In recent coverage of how an Atlanta suburb banned wood construction, we quoted their bylaw promoting concrete construction because of its purported “increased building quality, sustainability, durability, and longevity.” But there has been a lot of research and not a few articles recently that call all of those so-called virtues into question.
The sustainability argument is the easiest and and most important one. The Economist summed it up recently:
The cement industry is one of the world’s most polluting: it accounts for 5% of man-made carbon-dioxide emissions each year. Making this most useful of glues requires vast quantities of energy and water. Calcium carbonate (generally in the form of limestone), silica, iron oxide and alumina are partially melted by heating them to 1450°C in a special kiln. The result, clinker, is mixed with gypsum and ground to make cement, a basic ingredient of concrete. Breaking down the limestone produces about half of the emissions; almost all the rest come from the burning of fossil fuels to heat the kiln.
The Economist doesn’t mention that cement is only 10 to 15 percent of concrete; the bulk of it is aggregate, or sand and crushed rock. In 2014 in the US, 1.26 billion metric tons of crushed stone was produced by 1,550 companies operating 4,000 quarries and 91 underground mines.
Aggregates are heavy, and get carried in heavy trucks running on diesel and pumping out CO2 at the rate of 0.14645 kg CO2e per Tonne-Mile; according to Wikipedia, transport alone accounts for 7 percent of concrete's CO2 emissions. When you add up the full impact of aggregates and add it to the impact of cement, the picture is far worse.this crash between cement truck and cylist
For building construction, the aggregates and cement are delivered to the Ready-mix people who mix the concrete to order and deliver it to construction sites in cement mixers, again heavy trucks that have to drive through city streets on deadline- they only have so much time between mixing cement and when it starts to set. They are deadly.
Then there is the question of durability and longevity. Writing in Architect Magazine, Blaine Brownell questions the myth of concrete durability in an article titled Concrete's Moment of Reckoning:
Concrete faces not only a problem in the production of a key ingredient, but also one of longevity. Steel-reinforced concrete, the most widely used building product in the world, is inherently flawed. The reason? Unprotected steel corrodes. Standard practice dictates a shielding the steel rebar or welded wire fabric with a layer of concrete to safeguard the metal from the oxidation and degradation that would occur if exposed to the elements. However, engineers are finding this method is inadequate, as evidenced by the number of deteriorating bridges and roadways in this country, designed for decades of use, that are now threatened by the premature failure of the reinforcing.
There is not a balcony or parking garage built with unprotected reinforcing that’s not going to need remediation at some point; just like exposed wood, exposed concrete deteriorates. But Brownell goes further, quoting author Robert Courland, who claims that “virtually all the concrete structures one sees today will eventually need to be replaced, costing us trillions of dollars … in the process.”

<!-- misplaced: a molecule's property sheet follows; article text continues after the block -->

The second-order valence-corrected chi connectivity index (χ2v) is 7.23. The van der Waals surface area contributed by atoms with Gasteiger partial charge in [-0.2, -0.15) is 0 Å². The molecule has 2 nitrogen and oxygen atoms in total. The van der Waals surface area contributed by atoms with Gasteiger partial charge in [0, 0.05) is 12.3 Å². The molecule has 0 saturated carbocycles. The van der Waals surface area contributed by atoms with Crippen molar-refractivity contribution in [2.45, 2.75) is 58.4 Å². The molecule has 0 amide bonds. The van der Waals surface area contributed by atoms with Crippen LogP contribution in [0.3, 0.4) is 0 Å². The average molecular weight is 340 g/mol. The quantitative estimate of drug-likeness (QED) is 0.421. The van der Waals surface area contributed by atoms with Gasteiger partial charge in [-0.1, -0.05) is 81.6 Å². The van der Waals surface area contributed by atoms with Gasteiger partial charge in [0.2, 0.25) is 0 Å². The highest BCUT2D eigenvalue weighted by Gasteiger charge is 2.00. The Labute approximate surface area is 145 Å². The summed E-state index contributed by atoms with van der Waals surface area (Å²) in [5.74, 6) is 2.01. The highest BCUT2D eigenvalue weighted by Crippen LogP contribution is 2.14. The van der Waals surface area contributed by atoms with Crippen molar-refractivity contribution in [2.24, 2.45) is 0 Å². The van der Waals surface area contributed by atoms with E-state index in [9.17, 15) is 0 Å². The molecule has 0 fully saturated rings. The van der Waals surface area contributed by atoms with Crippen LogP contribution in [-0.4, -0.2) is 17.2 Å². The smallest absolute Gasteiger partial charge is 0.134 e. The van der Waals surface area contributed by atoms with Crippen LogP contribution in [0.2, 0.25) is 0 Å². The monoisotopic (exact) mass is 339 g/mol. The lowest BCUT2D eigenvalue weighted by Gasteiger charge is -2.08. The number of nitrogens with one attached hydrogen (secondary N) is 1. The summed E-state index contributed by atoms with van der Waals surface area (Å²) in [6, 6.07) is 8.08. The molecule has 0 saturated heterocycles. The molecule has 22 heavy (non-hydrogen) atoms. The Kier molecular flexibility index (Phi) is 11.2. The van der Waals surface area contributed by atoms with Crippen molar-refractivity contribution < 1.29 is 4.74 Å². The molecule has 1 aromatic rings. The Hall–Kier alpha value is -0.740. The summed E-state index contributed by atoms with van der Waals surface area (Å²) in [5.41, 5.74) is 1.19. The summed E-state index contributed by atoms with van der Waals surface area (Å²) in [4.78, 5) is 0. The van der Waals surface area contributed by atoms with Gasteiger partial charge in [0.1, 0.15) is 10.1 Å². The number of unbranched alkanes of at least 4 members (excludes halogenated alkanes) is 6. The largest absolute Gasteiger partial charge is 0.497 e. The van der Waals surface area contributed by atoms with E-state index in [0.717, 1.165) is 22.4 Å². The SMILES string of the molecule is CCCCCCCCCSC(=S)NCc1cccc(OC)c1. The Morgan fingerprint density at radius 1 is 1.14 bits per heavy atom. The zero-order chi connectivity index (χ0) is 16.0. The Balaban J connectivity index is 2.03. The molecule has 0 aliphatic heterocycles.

There's lots that can be done by the concrete industry to reduce their carbon footprint, and to make their concrete more durable. Many of the big companies are trying, and there are alternatives to unprotected steel reinforcing.
Everyone recognizes that there is a critical role for concrete, and it is not like we can do without the stuff; We are not likely to start building bridges and highways out of wood, although that has been done. But where we can replace concrete, we should be doing so. And buildings are a logical place to start, using established or new wood construction technologies.
The architecture firm Skidmore, Owings & Merrill LLP (SOM) has been working on its Timber Tower Research Project where they “examined solutions that could utilize mass timber as the main structural material to reduce the embodied carbon footprint of buildings by 60 to 75 percent compared to a benchmark concrete building.” They designed a hybrid wood and concrete system and recently did destructive testing on a floor slab.
The tested floor specimen—36 feet long by 8 feet wide—was modeled on a portion of a typical structural bay.….The floor system provided greater stiffness than required by code and supported an ultimate load of 82,000 pounds—approximately eight times the required design load.
SOM Associate Benton Johnson remarked that the successful test “highlights the real benefits of the composite timber approach. We took a small amount of concrete that was necessary for acoustic and fire performance and used it to enhance the structural performance of the floor. This move allows mass timber to reach its full potential, allowing it to compete in the market while also reducing the carbon footprint of cities.”
Seriously, when the Ready-mix industry says “Build with strength”, the wood people can just show them these photos from SOM and Oregon State University. Now that’s building with strength.